Created by an eccentric Latvian-American who single-handedly—and secretly—carved over 1,100 tons of coral rock between 1923 and 1951 under cover of night, the Coral Castle is a mystery, a modern marvel, and one of those must-see-to-believe old Florida landmarks.

Ocala National Forest

Epoch Times Photo
A boardwalk in the Juniper Springs area of Ocala National Forest. (Rafal Michal Gadomski/Shutterstock)

For a peek at the Florida that’s truly never changed, venture into the Ocala National Forest and explore the same lands where generations of Native Americans also once roamed.

For a peaceful yet adventurous day, head to any of the springs in the Ocala National Forest—there are more than 600 springs, lakes, and ponds here—and spend the day at an old-fashioned swimming hole. The waters may be a frigid 72 degrees year-round (if that for some reason sounds warm to you, I can assure you it’s not) but on a hot summer day, there’s nothing better than diving into their mind-blowingly crystal-clear waters.

The four major springs in the forest, which are among Florida’s most popular, are Juniper, Alexander, Silver Glen, and Salt Springs. Pick any of them for a day full of swimming, snorkeling, scuba diving, and kayaking amidst some of Florida’s most wild and pristine beauty.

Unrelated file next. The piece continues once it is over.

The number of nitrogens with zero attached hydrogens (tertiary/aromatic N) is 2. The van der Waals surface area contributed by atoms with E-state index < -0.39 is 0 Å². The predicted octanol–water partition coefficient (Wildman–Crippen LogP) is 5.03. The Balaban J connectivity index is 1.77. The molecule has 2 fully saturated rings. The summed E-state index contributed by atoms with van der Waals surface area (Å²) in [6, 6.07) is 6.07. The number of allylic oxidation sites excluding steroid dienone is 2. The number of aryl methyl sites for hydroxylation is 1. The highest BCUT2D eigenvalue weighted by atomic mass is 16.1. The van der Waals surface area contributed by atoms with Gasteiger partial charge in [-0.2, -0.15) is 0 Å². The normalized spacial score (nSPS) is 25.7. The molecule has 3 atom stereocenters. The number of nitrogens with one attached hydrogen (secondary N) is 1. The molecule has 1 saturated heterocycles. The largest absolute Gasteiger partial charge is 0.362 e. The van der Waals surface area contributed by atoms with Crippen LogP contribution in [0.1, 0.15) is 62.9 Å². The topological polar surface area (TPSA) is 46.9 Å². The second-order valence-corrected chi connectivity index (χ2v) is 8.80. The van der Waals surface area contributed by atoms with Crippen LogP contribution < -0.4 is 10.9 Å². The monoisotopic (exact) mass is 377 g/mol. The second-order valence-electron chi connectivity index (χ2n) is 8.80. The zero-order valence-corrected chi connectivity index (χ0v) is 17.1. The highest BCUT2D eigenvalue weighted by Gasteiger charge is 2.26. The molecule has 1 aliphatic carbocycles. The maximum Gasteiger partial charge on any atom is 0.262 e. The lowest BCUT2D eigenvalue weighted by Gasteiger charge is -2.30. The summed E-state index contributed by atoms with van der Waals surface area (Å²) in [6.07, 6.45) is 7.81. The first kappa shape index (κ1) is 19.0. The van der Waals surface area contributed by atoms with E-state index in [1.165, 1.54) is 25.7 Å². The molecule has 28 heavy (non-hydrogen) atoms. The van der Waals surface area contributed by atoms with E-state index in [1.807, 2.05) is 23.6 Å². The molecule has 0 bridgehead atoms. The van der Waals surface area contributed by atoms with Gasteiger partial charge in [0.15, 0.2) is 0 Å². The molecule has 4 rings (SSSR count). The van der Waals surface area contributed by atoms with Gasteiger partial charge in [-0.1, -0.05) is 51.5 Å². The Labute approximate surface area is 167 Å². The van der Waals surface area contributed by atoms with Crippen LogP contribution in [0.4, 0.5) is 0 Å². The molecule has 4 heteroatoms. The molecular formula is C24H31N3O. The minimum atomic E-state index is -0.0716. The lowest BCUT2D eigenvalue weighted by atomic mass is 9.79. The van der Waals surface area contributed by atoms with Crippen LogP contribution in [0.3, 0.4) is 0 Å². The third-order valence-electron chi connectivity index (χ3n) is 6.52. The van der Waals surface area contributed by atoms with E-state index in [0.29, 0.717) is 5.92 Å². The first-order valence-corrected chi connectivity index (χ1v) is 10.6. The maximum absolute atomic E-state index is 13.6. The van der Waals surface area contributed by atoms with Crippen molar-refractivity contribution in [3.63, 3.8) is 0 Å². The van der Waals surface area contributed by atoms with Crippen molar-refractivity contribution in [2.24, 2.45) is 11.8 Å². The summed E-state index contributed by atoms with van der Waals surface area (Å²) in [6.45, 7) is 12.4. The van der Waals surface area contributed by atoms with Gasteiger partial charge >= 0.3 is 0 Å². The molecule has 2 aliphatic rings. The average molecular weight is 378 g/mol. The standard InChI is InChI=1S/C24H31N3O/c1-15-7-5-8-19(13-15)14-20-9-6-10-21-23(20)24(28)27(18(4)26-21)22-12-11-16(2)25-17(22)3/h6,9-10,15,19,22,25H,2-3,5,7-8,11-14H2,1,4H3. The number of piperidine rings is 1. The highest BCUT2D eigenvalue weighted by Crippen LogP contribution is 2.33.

Everglades City

everglades city boat tour
Everglades City Airboat Tours is a third-generation family-owned business. (Courtesy of Everglades City Airboat Tours)

There’s a reason Everglades City isn’t a tourist hotspot, but there are even more reasons you should visit nonetheless. With just a couple of hotel options, a few restaurants within walking distance, and not much else going on, you might wonder why you should bother, but if old Florida is what you seek, that’s exactly what you’ll find in remote Everglades City. It’s one of the few places in Florida that makes no attempt to be anything other than exactly what it is: a tiny Everglades town just doing its thing, as it has year after year and will continue to.

There’s one weekend a year that the city shakes alive, however, and that’s when the annual Everglades Seafood Festival comes around in February. Go for a few days of fun (and fish) and take an airboat tour of the Everglades while you’re at it. You’ll leave with an authentic taste of Florida on your palate—thanks to a place simply minding its own business and existing in harmony with the nature surrounding it.

Skye Sherman is a freelance travel writer based in West Palm Beach, Fla. She covers news, transit, and international destinations for a variety of outlets. You can follow her adventures on Instagram and Twitter @skyesherman.

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Skye Sherman
Author: Skye Sherman